Britain’s Marine Accident Investigation Branch, MAIB, has commended Peter Laity, the skipper of a gill netter, Ocean Spray, for his actions in saving an MOB in December 2009. In an interview with Britain’s Daily Mail the overboard seafarer says: “I saw the net had started to go into a ball over the stern, I looked back at the boat to see if it was all okay, and took my eyes off the anchor for two seconds and that was all it took.”
Says MAIB: “The gill netter Ocean Spray was shooting the last of her ten nets when a problem with the fishing gear was seen by the deckhand on the port side of the working deck. To rectify the problem, the deckhand moved aft into the area containing the rope joining the net to its anchor, and became snagged by the rope as it payed out. He was pulled towards the vessel’s port gunwale until pinned against the safety rail by the net’s anchor.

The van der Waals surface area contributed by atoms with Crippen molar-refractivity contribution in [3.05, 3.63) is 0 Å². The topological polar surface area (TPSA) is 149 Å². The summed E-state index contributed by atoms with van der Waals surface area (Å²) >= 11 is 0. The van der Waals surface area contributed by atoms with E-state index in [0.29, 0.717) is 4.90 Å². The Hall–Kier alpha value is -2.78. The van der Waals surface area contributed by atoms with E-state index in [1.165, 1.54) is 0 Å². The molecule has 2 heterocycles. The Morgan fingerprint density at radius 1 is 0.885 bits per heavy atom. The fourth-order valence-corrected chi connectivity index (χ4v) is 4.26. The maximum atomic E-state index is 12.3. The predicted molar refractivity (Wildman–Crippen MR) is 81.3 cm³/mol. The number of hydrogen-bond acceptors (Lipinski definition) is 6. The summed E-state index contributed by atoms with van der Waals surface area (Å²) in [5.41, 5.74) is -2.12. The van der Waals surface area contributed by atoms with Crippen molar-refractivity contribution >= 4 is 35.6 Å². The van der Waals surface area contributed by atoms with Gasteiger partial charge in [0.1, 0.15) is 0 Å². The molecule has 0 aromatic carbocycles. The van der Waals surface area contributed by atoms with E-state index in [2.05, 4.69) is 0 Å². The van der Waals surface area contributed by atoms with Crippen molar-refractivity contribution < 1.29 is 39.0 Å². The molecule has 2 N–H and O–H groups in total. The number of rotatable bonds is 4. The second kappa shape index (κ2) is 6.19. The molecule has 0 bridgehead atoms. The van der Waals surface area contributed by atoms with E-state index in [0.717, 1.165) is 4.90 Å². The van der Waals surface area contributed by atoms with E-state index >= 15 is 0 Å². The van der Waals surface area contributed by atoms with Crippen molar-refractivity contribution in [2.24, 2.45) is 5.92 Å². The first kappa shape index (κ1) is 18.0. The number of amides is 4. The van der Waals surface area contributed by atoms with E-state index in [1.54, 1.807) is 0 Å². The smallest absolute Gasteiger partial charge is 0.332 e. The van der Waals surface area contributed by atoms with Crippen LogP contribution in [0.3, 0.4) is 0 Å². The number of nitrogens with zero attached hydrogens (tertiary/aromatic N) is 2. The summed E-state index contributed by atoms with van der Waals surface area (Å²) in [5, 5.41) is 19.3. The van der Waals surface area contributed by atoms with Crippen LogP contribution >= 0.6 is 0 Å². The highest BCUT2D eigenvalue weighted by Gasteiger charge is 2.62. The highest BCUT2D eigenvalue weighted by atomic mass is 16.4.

The skipper immediately throttled back the engine, at which point the deckhand was catapulted overboard, along with the anchor. The deckhand was dragged underwater where, although injured, he managed to free himself from the anchor and rope, and surface close to the vessel. The skipper and the other deckhand then pulled him back on board, aided by the rolling of the vessel.
The vessel immediately headed for Newlyn, where the skipper had arranged for an ambulance to meet on arrival by dialing the emergency services from his mobile telephone. The coastguard was made aware of the accident by the ambulance controller, and the Penzance lifeboat was activated. The lifeboat escorted Ocean Spray into Newlyn where the injured deckhand was transferred to an ambulance and taken to Treliske hospital in Truro.
The Deputy Chief Inspector of Marine Accidents has written to the owner/skipper commending him for his actions in recovering his deckhand back on board. He has also advised that he consider how this accident could have been prevented, and how to improve the chances of a person falling overboard surviving such an ordeal, taking into account the safety issues identified.
A preliminary report was issued on 20 January.